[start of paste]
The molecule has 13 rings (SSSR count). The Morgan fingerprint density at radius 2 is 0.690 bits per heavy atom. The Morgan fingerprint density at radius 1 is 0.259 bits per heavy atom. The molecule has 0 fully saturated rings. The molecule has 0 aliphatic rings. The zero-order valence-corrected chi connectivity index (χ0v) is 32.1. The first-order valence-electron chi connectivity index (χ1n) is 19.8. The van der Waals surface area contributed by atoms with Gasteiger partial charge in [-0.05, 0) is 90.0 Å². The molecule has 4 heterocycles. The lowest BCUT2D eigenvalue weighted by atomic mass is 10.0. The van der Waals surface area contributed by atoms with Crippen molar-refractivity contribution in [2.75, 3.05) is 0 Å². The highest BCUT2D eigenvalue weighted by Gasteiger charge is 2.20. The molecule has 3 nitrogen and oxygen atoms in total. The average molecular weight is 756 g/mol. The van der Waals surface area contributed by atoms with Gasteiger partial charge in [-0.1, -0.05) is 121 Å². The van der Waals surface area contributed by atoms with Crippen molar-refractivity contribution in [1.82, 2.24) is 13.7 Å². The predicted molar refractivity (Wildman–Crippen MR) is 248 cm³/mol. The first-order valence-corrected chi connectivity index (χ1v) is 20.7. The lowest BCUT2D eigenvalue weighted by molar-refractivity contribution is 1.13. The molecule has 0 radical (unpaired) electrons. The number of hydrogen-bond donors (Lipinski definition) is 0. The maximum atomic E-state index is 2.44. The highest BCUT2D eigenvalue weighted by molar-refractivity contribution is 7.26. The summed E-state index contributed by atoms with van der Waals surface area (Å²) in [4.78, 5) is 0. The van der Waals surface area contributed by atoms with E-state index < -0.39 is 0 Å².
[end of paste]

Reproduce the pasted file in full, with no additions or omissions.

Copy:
The molecule has 13 rings (SSSR count). The Morgan fingerprint density at radius 2 is 0.690 bits per heavy atom. The Morgan fingerprint density at radius 1 is 0.259 bits per heavy atom. The molecule has 0 fully saturated rings. The molecule has 0 aliphatic rings. The zero-order valence-corrected chi connectivity index (χ0v) is 32.1. The first-order valence-electron chi connectivity index (χ1n) is 19.8. The van der Waals surface area contributed by atoms with Gasteiger partial charge in [-0.05, 0) is 90.0 Å². The molecule has 4 heterocycles. The lowest BCUT2D eigenvalue weighted by atomic mass is 10.0. The van der Waals surface area contributed by atoms with Crippen molar-refractivity contribution in [2.75, 3.05) is 0 Å². The highest BCUT2D eigenvalue weighted by Gasteiger charge is 2.20. The molecule has 3 nitrogen and oxygen atoms in total. The average molecular weight is 756 g/mol. The van der Waals surface area contributed by atoms with Gasteiger partial charge in [-0.1, -0.05) is 121 Å². The van der Waals surface area contributed by atoms with Crippen molar-refractivity contribution in [1.82, 2.24) is 13.7 Å². The predicted molar refractivity (Wildman–Crippen MR) is 248 cm³/mol. The first-order valence-corrected chi connectivity index (χ1v) is 20.7. The lowest BCUT2D eigenvalue weighted by molar-refractivity contribution is 1.13. The molecule has 0 radical (unpaired) electrons. The number of hydrogen-bond donors (Lipinski definition) is 0. The maximum atomic E-state index is 2.44. The highest BCUT2D eigenvalue weighted by molar-refractivity contribution is 7.26. The summed E-state index contributed by atoms with van der Waals surface area (Å²) in [4.78, 5) is 0. The van der Waals surface area contributed by atoms with E-state index < -0.39 is 0 Å².